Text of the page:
Do I Need to Pay Tax on a Car Accident Settlement or Judgment?

Learn the IRS rules for taxing personal injury damages, when you can exclude those damages from your income, and more.

By , J.D. · University of San Francisco School of Law
Updated by Dan Ray, Attorney · University of Missouri–Kansas City School of Law

You received a settlement or won a court verdict following a motor vehicle accident that left you with personal injuries. At some point, you've probably wondered, "Do I have to pay taxes on that money?"

Good news: The answer is "probably not." We'll explain the Internal Revenue Service (IRS) tax rules in some detail. Your state tax law likely follows the IRS rules, if you live in a state with an income tax. Ask your tax advisor for details.

For now, here's what you need to know.

  • Usually, you don't have to pay taxes on a car accident settlement or a judgment that compensates you for your personal physical injuries—or for pain and suffering, emotional distress, or even lost wages attributable to your physical injuries.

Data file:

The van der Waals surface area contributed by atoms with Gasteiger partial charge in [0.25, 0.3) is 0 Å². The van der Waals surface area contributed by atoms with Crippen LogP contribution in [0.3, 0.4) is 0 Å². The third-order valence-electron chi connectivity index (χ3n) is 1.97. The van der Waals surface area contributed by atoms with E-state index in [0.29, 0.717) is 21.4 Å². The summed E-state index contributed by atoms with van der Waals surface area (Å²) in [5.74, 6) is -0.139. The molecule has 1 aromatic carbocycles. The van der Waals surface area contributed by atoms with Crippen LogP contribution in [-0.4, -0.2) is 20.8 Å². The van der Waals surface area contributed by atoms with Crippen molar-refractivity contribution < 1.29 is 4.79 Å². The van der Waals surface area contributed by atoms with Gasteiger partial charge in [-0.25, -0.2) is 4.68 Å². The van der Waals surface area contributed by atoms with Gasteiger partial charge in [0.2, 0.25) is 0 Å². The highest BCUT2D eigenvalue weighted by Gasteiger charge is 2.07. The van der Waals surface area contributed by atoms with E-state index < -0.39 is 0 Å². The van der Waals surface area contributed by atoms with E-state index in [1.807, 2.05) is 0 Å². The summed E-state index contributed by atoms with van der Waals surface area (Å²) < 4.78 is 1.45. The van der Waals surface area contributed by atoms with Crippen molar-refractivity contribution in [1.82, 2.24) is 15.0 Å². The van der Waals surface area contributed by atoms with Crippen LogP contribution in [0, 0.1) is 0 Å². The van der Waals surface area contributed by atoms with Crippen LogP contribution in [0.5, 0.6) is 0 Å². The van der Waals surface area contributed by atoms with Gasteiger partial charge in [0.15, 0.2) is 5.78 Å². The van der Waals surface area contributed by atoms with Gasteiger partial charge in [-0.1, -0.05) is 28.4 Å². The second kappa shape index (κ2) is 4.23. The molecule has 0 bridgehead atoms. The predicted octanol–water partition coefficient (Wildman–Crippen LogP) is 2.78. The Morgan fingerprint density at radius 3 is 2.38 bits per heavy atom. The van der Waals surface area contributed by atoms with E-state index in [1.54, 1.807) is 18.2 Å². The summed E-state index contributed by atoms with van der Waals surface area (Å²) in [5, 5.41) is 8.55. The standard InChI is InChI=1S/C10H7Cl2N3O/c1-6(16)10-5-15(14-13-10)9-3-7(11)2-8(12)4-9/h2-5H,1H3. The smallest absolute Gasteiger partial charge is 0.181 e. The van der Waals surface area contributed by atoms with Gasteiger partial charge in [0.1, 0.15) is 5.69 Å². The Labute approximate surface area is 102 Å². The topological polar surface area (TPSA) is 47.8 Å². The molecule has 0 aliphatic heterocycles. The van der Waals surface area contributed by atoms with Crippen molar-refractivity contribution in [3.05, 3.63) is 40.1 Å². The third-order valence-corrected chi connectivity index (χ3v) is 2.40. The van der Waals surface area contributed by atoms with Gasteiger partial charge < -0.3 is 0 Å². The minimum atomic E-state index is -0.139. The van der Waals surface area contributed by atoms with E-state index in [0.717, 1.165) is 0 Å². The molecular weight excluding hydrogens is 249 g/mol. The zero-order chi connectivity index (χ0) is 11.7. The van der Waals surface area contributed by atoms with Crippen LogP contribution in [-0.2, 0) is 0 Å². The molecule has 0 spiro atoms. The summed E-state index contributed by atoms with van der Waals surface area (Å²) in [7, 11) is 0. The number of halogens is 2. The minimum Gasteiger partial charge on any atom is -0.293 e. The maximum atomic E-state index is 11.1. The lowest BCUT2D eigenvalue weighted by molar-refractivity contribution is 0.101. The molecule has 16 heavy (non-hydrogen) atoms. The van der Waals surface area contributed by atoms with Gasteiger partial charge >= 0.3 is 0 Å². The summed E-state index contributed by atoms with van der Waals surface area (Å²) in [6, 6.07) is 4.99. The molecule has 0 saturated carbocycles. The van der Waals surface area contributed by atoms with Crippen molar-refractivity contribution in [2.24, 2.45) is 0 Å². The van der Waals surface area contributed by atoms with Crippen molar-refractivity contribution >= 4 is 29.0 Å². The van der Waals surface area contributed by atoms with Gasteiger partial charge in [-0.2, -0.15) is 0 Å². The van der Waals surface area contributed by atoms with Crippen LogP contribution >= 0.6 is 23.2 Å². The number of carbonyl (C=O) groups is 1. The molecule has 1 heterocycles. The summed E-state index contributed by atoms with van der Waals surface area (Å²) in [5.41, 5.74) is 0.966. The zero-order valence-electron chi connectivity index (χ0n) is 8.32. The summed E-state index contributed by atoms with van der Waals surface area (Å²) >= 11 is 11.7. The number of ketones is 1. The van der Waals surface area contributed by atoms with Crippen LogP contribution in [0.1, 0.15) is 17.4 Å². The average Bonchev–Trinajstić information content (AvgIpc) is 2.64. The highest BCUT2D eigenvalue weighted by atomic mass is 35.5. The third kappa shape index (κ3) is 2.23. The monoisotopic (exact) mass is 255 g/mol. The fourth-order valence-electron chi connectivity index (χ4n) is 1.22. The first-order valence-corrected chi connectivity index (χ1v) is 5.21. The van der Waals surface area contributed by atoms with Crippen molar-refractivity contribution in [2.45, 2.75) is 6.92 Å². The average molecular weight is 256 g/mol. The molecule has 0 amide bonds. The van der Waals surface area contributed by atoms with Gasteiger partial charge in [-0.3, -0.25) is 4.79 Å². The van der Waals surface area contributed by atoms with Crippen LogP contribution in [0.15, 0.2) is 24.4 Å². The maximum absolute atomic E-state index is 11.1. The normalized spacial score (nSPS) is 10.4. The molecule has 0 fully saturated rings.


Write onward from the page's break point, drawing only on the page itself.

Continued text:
• Money you receive to get your car fixed or replaced usually isn't taxable, either.
  • Payments you get that aren't for your physical injuries, or for losses attributable to your physical injuries, probably are taxable.
  • Before you settle your case or go to trial, you should speak to your attorney or to a tax professional for advice tailored to your situation. Proper advance planning might save you some money on your tax bill.

The IRS Rules on Taxability of Settlements and Judgments

The main IRS rules on the taxability of personal injury settlements and judgments are found in 26 U.S.C. § 104(a)(2) (2024). Here, in a nutshell, is the bottom line: Amounts you receive as compensatory damages for personal physical injuries or physical sickness are excluded from your taxable income—meaning they're not taxable by the federal government.